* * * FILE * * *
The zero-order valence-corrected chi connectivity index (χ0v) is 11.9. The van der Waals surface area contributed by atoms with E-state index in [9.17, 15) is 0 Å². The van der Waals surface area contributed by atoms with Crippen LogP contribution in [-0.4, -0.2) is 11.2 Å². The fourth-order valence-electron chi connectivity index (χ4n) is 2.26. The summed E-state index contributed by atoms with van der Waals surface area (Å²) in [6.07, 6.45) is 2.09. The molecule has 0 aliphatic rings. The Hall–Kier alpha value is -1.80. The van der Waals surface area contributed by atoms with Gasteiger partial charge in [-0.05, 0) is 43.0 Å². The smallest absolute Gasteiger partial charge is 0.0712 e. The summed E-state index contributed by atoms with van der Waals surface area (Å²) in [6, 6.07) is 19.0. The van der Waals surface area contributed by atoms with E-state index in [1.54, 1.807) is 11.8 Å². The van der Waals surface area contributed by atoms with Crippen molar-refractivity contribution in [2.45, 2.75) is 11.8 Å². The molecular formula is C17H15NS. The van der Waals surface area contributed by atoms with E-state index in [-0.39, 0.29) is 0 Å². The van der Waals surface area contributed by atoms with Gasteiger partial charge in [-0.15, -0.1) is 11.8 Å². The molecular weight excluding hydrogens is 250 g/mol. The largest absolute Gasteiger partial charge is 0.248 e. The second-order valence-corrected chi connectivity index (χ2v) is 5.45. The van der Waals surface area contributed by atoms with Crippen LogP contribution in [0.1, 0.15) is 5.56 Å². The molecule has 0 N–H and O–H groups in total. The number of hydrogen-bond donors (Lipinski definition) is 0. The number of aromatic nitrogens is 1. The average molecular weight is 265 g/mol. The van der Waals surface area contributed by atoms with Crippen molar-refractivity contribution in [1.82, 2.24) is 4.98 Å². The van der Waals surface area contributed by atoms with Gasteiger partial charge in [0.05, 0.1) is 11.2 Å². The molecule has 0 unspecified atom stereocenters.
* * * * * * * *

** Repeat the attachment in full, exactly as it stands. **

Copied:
The zero-order valence-corrected chi connectivity index (χ0v) is 11.9. The van der Waals surface area contributed by atoms with E-state index in [9.17, 15) is 0 Å². The van der Waals surface area contributed by atoms with Crippen LogP contribution in [-0.4, -0.2) is 11.2 Å². The fourth-order valence-electron chi connectivity index (χ4n) is 2.26. The summed E-state index contributed by atoms with van der Waals surface area (Å²) in [6.07, 6.45) is 2.09. The molecule has 0 aliphatic rings. The Hall–Kier alpha value is -1.80. The van der Waals surface area contributed by atoms with Gasteiger partial charge in [-0.05, 0) is 43.0 Å². The smallest absolute Gasteiger partial charge is 0.0712 e. The summed E-state index contributed by atoms with van der Waals surface area (Å²) in [6, 6.07) is 19.0. The van der Waals surface area contributed by atoms with E-state index in [1.54, 1.807) is 11.8 Å². The van der Waals surface area contributed by atoms with Crippen molar-refractivity contribution in [2.45, 2.75) is 11.8 Å². The molecular formula is C17H15NS. The van der Waals surface area contributed by atoms with E-state index in [-0.39, 0.29) is 0 Å². The van der Waals surface area contributed by atoms with Gasteiger partial charge in [-0.15, -0.1) is 11.8 Å². The molecular weight excluding hydrogens is 250 g/mol. The largest absolute Gasteiger partial charge is 0.248 e. The second-order valence-corrected chi connectivity index (χ2v) is 5.45. The van der Waals surface area contributed by atoms with Crippen LogP contribution in [0.1, 0.15) is 5.56 Å². The molecule has 0 N–H and O–H groups in total. The number of hydrogen-bond donors (Lipinski definition) is 0. The number of aromatic nitrogens is 1. The average molecular weight is 265 g/mol. The van der Waals surface area contributed by atoms with Crippen molar-refractivity contribution in [1.82, 2.24) is 4.98 Å². The van der Waals surface area contributed by atoms with Gasteiger partial charge in [0.05, 0.1) is 11.2 Å². The molecule has 0 unspecified atom stereocenters.